There were many disputes concerning the Palestinian PLO, not only with Christian Maronites but with pretty much all other groups in Lebanon.
Back then it was still the cold war and groups the Socialist Progressive party and the Communist party and the early Syrian national party which was a pan-Arab party calling for union with Syria, We even had Baathists for some while. All those were supported by eastern powers mainly the soviet union and post 79 Iran joining in with the support. Basically all the leftist groups were supported.
On the other hand you had Maronites-(And note here that it wasn't all Christians but literally just Maronites as other Christians were mostly Left wing)- whom were holding the government as the law makes it that the presidency is always a Maronites (Prime minister- Sunni, Speaker of the Parliament- Shia, Head of Judicial authority-Druze. Etc), and the Maronites were pro-western capitalists , which meant that there were heavy political tensions between Left wing and right wing groups in the country for the decades following the 1958 crisis.
Then comes black September, in which many palestinians along with the PLO leaves Jordan and moves to Lebanon. This led to a major imbalance between the left and right wings, and so, just like in 1958, this imbalance started reflecting on the political stage heavily and tensions began rising between the various groups and in a couple of years (early 70s, pre-civil war) a series of Assassinations, small armed engagements and conflicts, etc all started to happen across the country. And the Palestinians, naturally, joined in the fighting.
In 1975, an agreement was made to make sure all hostilities were stopped between all parties, this agreement reformed the authorities of each position of the government and made it much more interconnected instead of each sect controlling a section of the government with no regard to the rest, it decentralized some of the executive powers of the government, infact even the semi-autonomy of Baalbak is a result of it since on its basis Baalbak will latter on become a semi-autonomous city after a deal with Emile Lahoud. Ofcourse the most major and important outcome of this agreement was that the PLO, under international sponsorship ( the UN was also involved) would get authority over the Palestinian refugee camps.
This as you might imagen really pissed off the nationalists whom saw this as assault on Lebanon's sovereignty (and it was rightfully so), and in mid-year, a shooting happened near a Church in Ain Al-remmaneh (the gunmen, to this very day, were not identified and none of the parties involved in the conflict took responsibility) killing several people including some members of Al-kataeb, i.e members of the Lebanese Phalanges, which ofcourse the Kataeb accused the Palestinians, whom they were already angry at after the agreement, and retaliated with the buss massacre only hours latter.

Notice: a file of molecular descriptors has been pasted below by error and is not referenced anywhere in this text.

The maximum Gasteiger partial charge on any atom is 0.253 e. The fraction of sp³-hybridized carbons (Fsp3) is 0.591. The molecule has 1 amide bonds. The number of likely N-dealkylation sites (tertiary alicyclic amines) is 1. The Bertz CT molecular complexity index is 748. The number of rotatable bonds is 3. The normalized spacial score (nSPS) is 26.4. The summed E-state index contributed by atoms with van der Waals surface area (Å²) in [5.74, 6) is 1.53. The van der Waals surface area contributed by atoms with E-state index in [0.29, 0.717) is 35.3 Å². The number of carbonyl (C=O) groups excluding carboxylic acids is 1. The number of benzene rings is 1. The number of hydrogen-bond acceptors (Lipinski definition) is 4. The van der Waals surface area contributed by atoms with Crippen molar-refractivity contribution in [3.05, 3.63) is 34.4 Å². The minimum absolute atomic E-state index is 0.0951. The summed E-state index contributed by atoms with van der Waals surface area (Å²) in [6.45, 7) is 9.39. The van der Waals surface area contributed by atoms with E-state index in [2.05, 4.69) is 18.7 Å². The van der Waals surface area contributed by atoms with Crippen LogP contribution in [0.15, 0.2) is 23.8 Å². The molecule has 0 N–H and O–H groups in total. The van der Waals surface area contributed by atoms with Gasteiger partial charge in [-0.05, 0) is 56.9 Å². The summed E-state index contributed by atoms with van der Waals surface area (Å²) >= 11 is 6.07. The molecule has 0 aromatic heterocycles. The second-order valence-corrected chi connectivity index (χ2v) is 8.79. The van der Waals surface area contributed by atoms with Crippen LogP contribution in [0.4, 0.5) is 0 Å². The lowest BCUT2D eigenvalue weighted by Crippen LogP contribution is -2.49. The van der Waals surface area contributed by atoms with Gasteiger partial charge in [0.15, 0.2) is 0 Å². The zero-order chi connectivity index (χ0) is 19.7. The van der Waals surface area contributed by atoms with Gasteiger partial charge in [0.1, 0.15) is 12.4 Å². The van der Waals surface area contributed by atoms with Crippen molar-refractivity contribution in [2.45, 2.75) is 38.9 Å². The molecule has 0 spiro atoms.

This would evolve into a small conflict called the War of the hotels which would be represent the beginning of the civil war as the Palestinians at that point became fully under Yaser Arafat's control and thought instead of living side by side with the rest, they want full control, and basically war.
The war of the hotels would last well into 1976 and include both the Karantina and Damour massacres to be considered part of it.
Basically, in summary, the Palestinian PLO though started the civil war, was more of an outside movement that tripped into an already missed up political climate; rather than, as some believes, creating it. (like how the US tripped into the Iraqi sectarian battlefield
And ofcourse the main affect the Palestinians played in the war was giving rise to the ultra-nationalist right wing parties like Al-kataeb (Lebanese Phalanges) , and the Morabitoun (no idea what they call them in English
), and the militarized militias of Al-Quwat (Lebanese forces)
With their attempt to take over the country, they revived literally all the tensions and barried disputed since all the way back to the 1800s. I mean seriously, you had leaders going back to mentioning the 1860 conflict between Maronites and Druze and using it as justification, thats how far the PLO have revived of Lebanon's old disputes.
And then you had the third stage of the war the Israeli and Syrian invasions and occupations which further exacerbated the divide as multiple parties as you know started taking the side of one or some times both of the foreign armies in order to defeat an internal enemy being another groups or political party.
And this only ended in 2007 after a new agreement was made between all sides in regards of how the country should be run. Not in 1991, or 1989, nor in 2000 with the Israeli withdrawal or in the 2005 Syrian withdrawal.